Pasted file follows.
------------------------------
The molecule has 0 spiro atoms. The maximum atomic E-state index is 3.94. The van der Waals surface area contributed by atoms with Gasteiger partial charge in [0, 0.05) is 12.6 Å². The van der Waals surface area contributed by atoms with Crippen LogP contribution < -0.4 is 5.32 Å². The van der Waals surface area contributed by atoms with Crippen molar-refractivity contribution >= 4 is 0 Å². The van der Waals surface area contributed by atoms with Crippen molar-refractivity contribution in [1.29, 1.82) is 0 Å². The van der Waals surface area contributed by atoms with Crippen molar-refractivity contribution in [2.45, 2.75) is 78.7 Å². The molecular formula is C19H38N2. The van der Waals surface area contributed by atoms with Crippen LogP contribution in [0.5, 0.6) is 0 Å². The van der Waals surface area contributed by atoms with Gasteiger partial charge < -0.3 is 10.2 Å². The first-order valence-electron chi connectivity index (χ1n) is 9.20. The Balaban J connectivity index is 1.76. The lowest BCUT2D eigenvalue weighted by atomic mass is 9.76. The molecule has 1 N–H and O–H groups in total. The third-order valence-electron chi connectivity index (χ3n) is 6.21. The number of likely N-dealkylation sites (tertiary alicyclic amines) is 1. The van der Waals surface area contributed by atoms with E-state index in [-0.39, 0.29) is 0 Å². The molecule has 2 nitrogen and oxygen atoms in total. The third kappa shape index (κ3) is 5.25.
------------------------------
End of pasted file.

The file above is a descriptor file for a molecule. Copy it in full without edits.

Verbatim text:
The molecule has 0 spiro atoms. The maximum atomic E-state index is 3.94. The van der Waals surface area contributed by atoms with Gasteiger partial charge in [0, 0.05) is 12.6 Å². The van der Waals surface area contributed by atoms with Crippen LogP contribution < -0.4 is 5.32 Å². The van der Waals surface area contributed by atoms with Crippen molar-refractivity contribution >= 4 is 0 Å². The van der Waals surface area contributed by atoms with Crippen molar-refractivity contribution in [1.29, 1.82) is 0 Å². The van der Waals surface area contributed by atoms with Crippen molar-refractivity contribution in [2.45, 2.75) is 78.7 Å². The molecular formula is C19H38N2. The van der Waals surface area contributed by atoms with Crippen LogP contribution in [0.5, 0.6) is 0 Å². The van der Waals surface area contributed by atoms with Gasteiger partial charge < -0.3 is 10.2 Å². The first-order valence-electron chi connectivity index (χ1n) is 9.20. The Balaban J connectivity index is 1.76. The lowest BCUT2D eigenvalue weighted by atomic mass is 9.76. The molecule has 1 N–H and O–H groups in total. The third-order valence-electron chi connectivity index (χ3n) is 6.21. The number of likely N-dealkylation sites (tertiary alicyclic amines) is 1. The van der Waals surface area contributed by atoms with E-state index in [-0.39, 0.29) is 0 Å². The molecule has 2 nitrogen and oxygen atoms in total. The third kappa shape index (κ3) is 5.25.